ELHAM NUMAN/THE VARSITY

It takes a lot of heart: an eventful year both on campus and abroad, 2016 was a divisive year for a lot of us. As another year begins, this series of personal essays invites you to ponder this question: where is the love?


Last year was absolute and complete garbage. By the start of this year, we found ourselves in a decidedly more violent, tense, and terrifying world. Throughout it all though, the minuscule instances of light make me get up every morning and look forward to potential moments of happiness.

More than anything, my happiness depends heavily on my friendships. If it wasn’t for my friends, I could easily say that I wouldn’t be here today. My friends are my source of support and provide me with light in the darkest of times. I would like to take a moment to dissect and separate the good moments from the mess that threatens to eat us up.

I become most aware of my own happiness under the clear skies of summer. The happiness that I feel when enveloped in the warmth of the summer is almost palpable.

Last summer, my friends and I went to have a picnic on the Toronto Islands, in an attempt to enjoy the last of the lingering heat. The day started as a struggle: the ferry took ages; we felt like we were being swallowed by the sun; the food became soggy; and we didn’t pack nearly enough water as we should have.

We eventually found a cozy picnic table and I blasted my Troye Sivan playlist throughout the silence of the island; we ate and babbled about all sorts of irrelevant nonsense. At one point, my friend and I decided to go to the bathroom, bringing a camera to indulge our shallow hearts with mirror selfies.

We found a washroom with the door propped open. My friend headed to the stall right away, while I puckered my lips in front of the mirror and reapplied my lipstick.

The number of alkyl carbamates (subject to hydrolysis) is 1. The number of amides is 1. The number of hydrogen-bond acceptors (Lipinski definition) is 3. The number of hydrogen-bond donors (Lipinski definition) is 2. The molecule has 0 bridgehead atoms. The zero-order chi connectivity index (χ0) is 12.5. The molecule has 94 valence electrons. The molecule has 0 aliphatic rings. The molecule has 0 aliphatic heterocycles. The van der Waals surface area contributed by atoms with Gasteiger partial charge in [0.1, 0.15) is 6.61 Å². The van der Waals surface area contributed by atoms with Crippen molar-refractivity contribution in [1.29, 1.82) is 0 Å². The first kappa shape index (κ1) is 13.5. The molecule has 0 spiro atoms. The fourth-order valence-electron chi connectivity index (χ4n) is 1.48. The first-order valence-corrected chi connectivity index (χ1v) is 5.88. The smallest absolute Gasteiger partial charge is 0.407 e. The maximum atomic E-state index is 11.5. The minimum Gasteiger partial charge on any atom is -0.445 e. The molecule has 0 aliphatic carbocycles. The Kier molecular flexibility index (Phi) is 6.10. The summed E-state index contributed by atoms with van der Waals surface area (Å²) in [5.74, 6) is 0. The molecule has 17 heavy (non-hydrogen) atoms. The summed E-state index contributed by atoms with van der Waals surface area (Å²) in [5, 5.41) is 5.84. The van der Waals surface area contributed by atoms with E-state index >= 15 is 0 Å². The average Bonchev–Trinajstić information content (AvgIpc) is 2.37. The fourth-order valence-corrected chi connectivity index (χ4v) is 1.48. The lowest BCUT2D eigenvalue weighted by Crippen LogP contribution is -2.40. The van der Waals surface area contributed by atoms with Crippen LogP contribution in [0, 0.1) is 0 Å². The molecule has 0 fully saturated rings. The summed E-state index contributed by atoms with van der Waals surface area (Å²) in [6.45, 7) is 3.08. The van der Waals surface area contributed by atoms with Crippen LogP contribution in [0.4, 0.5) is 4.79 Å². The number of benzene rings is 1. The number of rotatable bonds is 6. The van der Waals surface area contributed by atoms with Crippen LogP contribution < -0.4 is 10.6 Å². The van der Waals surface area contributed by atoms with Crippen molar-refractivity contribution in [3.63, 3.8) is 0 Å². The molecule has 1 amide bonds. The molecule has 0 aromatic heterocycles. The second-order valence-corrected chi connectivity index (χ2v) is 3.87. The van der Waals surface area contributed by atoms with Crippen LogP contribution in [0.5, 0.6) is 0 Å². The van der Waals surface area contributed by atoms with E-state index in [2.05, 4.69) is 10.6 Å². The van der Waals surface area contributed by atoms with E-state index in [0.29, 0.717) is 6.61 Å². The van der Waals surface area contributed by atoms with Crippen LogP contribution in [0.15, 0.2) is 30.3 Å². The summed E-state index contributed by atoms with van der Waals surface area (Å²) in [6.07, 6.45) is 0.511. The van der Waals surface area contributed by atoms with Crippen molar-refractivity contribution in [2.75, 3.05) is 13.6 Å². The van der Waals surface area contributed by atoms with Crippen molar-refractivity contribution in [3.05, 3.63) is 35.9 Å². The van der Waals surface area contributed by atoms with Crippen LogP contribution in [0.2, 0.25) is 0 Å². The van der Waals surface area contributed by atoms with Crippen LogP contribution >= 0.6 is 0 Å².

If it wasn’t for the people I love and their constant support and kindness, waking up every day would be absolutely meaningless.

I was in the middle of my best Kim Kardashian expression when a tall, bald man emerged from one of the stalls. He gave me a curious look as he reached for the sink and I stared at him with wide eyes. Minutes passed as he washed his hands and all I did was stare, transfixed by this man who, as far as I was concerned, could be a pervert.

“I’m sorry, but what are you doing here?” I finally asked him, my voice trembling slightly as I looked at the man.

“Um, washing my hands?” He replied, looking almost scared of me, a 20-year-old girl with the body of a 12-year-old boy.

“This is the girls’ washroom though. I know the door was opened, so it’s all good if you made a mistake,” I said.

He looked from me to the door, back to me and back to the door. He finally walked over, pulling the door back to reveal a sign that said MEN in bold, black lettering.

It was my turn to look at the door to the man, back to the door and back to him. I bowed my head in shame and mumbled a quiet apology as he practically ran out of the washroom.

Each ensuing wave of laughter echoed through the walls and vibrated back to me. My friend, who had practically left me to die in shame, joined me and her laughter mixed with mine. She stepped out of the stall and I grasped onto her for support, our uncontrollable giggling obnoxiously reverberating throughout the tight space of the washroom.

Still committed to our original mission, she grabbed her camera and pointed it to the mirror as we tried our best to pose through the laughter seizing our bodies, each snort breaking our regained composure again and again. We left the washroom hanging off each other, chortling every time we shared a look.

It turned out to be the best day of the summer. If it wasn’t for the people I love and their constant support and kindness, waking up every day would be absolutely meaningless. Even if the worst were to happen, I’d still have these small moments of light to look forward to.

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